The Treaty of Lisbon and the Future of European Law and Policy
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The Treaty of Lisbon and the Future of European Law and Policy

Edited by Martin Trybus and Luca Rubini

This comprehensive and insightful book discusses in detail the many innovations and shortcomings of the historic Lisbon version of the Treaty on European Union and what is now called the Treaty on the Functioning of the European Union.
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Chapter 11: The Charter of Fundamental Rights in the Treaty on European Union

Martin Borowski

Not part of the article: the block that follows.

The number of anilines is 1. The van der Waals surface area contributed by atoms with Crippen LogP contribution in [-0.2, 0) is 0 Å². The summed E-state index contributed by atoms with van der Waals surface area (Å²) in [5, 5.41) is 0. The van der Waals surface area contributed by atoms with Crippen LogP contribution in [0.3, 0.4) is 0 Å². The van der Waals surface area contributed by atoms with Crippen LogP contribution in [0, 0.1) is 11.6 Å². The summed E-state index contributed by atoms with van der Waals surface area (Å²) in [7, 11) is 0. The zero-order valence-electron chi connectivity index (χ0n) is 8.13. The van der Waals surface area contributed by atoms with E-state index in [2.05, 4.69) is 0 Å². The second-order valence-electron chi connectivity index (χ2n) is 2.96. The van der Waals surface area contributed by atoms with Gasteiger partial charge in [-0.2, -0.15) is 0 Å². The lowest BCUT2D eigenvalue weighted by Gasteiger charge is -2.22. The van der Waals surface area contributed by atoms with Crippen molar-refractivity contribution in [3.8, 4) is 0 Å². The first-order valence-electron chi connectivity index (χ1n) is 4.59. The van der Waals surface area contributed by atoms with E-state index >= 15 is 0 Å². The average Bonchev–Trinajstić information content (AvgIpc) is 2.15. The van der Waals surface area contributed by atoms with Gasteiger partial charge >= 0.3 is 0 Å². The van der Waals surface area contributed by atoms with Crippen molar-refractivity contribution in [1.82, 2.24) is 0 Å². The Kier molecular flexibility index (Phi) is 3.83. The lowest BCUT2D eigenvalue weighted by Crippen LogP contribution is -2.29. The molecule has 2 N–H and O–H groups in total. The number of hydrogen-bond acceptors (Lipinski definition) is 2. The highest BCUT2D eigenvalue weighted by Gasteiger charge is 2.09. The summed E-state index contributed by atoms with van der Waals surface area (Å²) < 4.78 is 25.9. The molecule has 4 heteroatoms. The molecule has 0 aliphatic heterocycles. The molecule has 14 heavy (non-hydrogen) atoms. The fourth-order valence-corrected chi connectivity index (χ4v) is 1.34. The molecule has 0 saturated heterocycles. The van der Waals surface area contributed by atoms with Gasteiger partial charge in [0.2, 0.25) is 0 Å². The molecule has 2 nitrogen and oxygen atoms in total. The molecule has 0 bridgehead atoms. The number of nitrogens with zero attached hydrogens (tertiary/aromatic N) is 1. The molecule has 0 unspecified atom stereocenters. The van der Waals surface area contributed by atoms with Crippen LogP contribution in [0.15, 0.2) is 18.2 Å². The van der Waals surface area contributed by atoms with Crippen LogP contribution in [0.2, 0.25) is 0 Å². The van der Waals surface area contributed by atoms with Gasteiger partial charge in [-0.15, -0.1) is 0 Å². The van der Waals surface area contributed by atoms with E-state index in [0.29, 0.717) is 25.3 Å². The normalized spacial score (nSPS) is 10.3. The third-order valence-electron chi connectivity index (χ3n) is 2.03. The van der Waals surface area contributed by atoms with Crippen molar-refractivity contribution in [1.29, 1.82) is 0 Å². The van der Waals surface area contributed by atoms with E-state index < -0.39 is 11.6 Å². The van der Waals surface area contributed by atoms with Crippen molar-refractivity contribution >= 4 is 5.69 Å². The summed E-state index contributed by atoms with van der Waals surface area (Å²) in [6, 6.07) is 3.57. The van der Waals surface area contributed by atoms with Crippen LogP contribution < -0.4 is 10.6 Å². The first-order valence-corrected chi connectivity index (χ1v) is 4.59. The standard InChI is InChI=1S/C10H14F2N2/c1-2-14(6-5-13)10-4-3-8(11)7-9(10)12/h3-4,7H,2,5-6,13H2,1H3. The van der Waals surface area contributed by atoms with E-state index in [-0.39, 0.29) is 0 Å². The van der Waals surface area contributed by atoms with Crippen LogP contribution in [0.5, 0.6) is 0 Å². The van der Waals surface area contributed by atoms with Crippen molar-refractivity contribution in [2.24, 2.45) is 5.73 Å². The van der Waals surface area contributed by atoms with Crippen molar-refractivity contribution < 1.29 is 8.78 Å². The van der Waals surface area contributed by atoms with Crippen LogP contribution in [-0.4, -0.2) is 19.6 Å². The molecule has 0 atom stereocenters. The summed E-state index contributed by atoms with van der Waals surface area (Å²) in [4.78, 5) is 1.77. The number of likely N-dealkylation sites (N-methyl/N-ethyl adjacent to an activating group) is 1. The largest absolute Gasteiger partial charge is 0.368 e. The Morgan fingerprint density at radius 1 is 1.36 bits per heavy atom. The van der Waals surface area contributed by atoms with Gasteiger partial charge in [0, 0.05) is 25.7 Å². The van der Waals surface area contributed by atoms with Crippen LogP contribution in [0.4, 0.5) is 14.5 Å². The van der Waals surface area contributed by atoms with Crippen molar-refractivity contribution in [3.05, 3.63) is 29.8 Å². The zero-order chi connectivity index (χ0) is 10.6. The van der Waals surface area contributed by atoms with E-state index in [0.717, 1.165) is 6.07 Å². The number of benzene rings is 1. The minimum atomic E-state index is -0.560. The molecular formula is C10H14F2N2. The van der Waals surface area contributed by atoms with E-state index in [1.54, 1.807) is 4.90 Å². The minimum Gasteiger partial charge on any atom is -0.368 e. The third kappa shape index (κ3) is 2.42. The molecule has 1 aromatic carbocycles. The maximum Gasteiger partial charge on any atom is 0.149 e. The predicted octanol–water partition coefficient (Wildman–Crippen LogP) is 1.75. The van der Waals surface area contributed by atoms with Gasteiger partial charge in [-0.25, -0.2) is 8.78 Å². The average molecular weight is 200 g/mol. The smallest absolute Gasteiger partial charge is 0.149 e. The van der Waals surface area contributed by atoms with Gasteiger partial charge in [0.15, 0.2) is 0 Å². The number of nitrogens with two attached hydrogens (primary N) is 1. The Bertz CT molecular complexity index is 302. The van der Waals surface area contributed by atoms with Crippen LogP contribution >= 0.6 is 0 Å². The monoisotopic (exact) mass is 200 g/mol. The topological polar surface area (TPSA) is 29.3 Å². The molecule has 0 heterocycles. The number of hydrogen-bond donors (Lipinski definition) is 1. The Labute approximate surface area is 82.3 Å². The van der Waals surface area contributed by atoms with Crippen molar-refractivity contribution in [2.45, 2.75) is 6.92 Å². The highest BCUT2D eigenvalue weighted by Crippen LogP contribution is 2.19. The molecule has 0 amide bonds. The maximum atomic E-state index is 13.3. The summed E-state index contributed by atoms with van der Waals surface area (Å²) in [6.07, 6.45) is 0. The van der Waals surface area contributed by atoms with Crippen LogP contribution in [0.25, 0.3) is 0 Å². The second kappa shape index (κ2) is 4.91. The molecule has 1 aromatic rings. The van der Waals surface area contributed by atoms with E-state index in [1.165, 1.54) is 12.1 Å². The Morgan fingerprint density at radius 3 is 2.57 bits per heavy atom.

Martin Borowski 1. INTRODUCTION In an ideal world, one would be able to determine, in an ideal discourse, which interests of the individual ought to prevail over competing interests and goods. As Jürgen Habermas puts it, each of us would be as much author as addressee of the law.1 We do not, however, live in an ideal world. That the democratic process in the real world does not effectively protect the interests of the individual under all circumstances is an undeniable fact of modern history. As a reaction to this unfortunate state of affairs, most European states have recorded fundamental rights in their constitutions. Against this backdrop, the fact that the initial versions of the European treaties did not record fundamental rights, let alone include a ‘bill of rights’, appears to be a grave error. This error has now, at last, been corrected by the incorporation of the ‘Charter of Fundamental Rights of the European Union’ (CFR or Charter in what follows)2 into the Treaty on European Union (TEU),3 thereby rendering the Charter an integral part of the written primary law of the Union.4 This chapter is devoted to an outline 1 According to Jürgen Habermas the ‘idea of self-legislation by citizens … requires that those subject to law as its addressees can at the same time understand themselves as authors of law’, Habermas, Jürgen (1996), Between Facts and Norms, William Rehg (trans), Cambridge: Polity, 120. This leitmotif surfaces several times in Habermas’s treatise, see furthermore...

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